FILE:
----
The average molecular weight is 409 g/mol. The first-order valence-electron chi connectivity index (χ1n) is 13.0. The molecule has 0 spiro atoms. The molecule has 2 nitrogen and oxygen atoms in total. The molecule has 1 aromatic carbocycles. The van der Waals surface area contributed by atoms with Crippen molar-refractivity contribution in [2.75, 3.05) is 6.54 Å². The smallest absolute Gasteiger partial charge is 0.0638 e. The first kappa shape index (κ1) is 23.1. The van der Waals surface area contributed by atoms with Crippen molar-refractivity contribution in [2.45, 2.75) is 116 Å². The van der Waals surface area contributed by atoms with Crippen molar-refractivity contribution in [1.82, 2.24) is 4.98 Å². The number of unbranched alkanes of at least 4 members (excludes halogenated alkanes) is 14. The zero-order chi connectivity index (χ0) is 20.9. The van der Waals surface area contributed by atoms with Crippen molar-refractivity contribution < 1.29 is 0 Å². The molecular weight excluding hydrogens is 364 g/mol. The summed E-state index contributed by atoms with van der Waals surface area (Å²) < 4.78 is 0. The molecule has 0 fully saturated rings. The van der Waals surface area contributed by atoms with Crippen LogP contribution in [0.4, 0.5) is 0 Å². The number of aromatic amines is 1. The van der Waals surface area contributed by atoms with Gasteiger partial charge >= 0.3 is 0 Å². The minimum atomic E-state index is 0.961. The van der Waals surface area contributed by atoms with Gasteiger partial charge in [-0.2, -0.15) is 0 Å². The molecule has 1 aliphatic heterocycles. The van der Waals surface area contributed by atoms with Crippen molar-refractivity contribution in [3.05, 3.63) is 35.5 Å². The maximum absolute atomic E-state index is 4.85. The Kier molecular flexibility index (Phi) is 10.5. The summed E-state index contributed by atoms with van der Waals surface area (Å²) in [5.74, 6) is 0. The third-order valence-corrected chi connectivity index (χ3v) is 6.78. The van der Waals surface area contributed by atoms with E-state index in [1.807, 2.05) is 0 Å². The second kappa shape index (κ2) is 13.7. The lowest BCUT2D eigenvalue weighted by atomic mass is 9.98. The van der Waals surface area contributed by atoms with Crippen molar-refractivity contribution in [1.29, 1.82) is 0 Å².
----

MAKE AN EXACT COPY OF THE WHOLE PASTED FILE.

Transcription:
The average molecular weight is 409 g/mol. The first-order valence-electron chi connectivity index (χ1n) is 13.0. The molecule has 0 spiro atoms. The molecule has 2 nitrogen and oxygen atoms in total. The molecule has 1 aromatic carbocycles. The van der Waals surface area contributed by atoms with Crippen molar-refractivity contribution in [2.75, 3.05) is 6.54 Å². The smallest absolute Gasteiger partial charge is 0.0638 e. The first kappa shape index (κ1) is 23.1. The van der Waals surface area contributed by atoms with Crippen molar-refractivity contribution in [2.45, 2.75) is 116 Å². The van der Waals surface area contributed by atoms with Crippen molar-refractivity contribution in [1.82, 2.24) is 4.98 Å². The number of unbranched alkanes of at least 4 members (excludes halogenated alkanes) is 14. The zero-order chi connectivity index (χ0) is 20.9. The van der Waals surface area contributed by atoms with Crippen molar-refractivity contribution < 1.29 is 0 Å². The molecular weight excluding hydrogens is 364 g/mol. The summed E-state index contributed by atoms with van der Waals surface area (Å²) < 4.78 is 0. The molecule has 0 fully saturated rings. The van der Waals surface area contributed by atoms with Crippen LogP contribution in [0.4, 0.5) is 0 Å². The number of aromatic amines is 1. The van der Waals surface area contributed by atoms with Gasteiger partial charge >= 0.3 is 0 Å². The minimum atomic E-state index is 0.961. The van der Waals surface area contributed by atoms with Gasteiger partial charge in [-0.2, -0.15) is 0 Å². The molecule has 1 aliphatic heterocycles. The van der Waals surface area contributed by atoms with Crippen molar-refractivity contribution in [3.05, 3.63) is 35.5 Å². The maximum absolute atomic E-state index is 4.85. The Kier molecular flexibility index (Phi) is 10.5. The summed E-state index contributed by atoms with van der Waals surface area (Å²) in [5.74, 6) is 0. The third-order valence-corrected chi connectivity index (χ3v) is 6.78. The van der Waals surface area contributed by atoms with E-state index in [1.807, 2.05) is 0 Å². The second kappa shape index (κ2) is 13.7. The lowest BCUT2D eigenvalue weighted by atomic mass is 9.98. The van der Waals surface area contributed by atoms with Crippen molar-refractivity contribution in [1.29, 1.82) is 0 Å².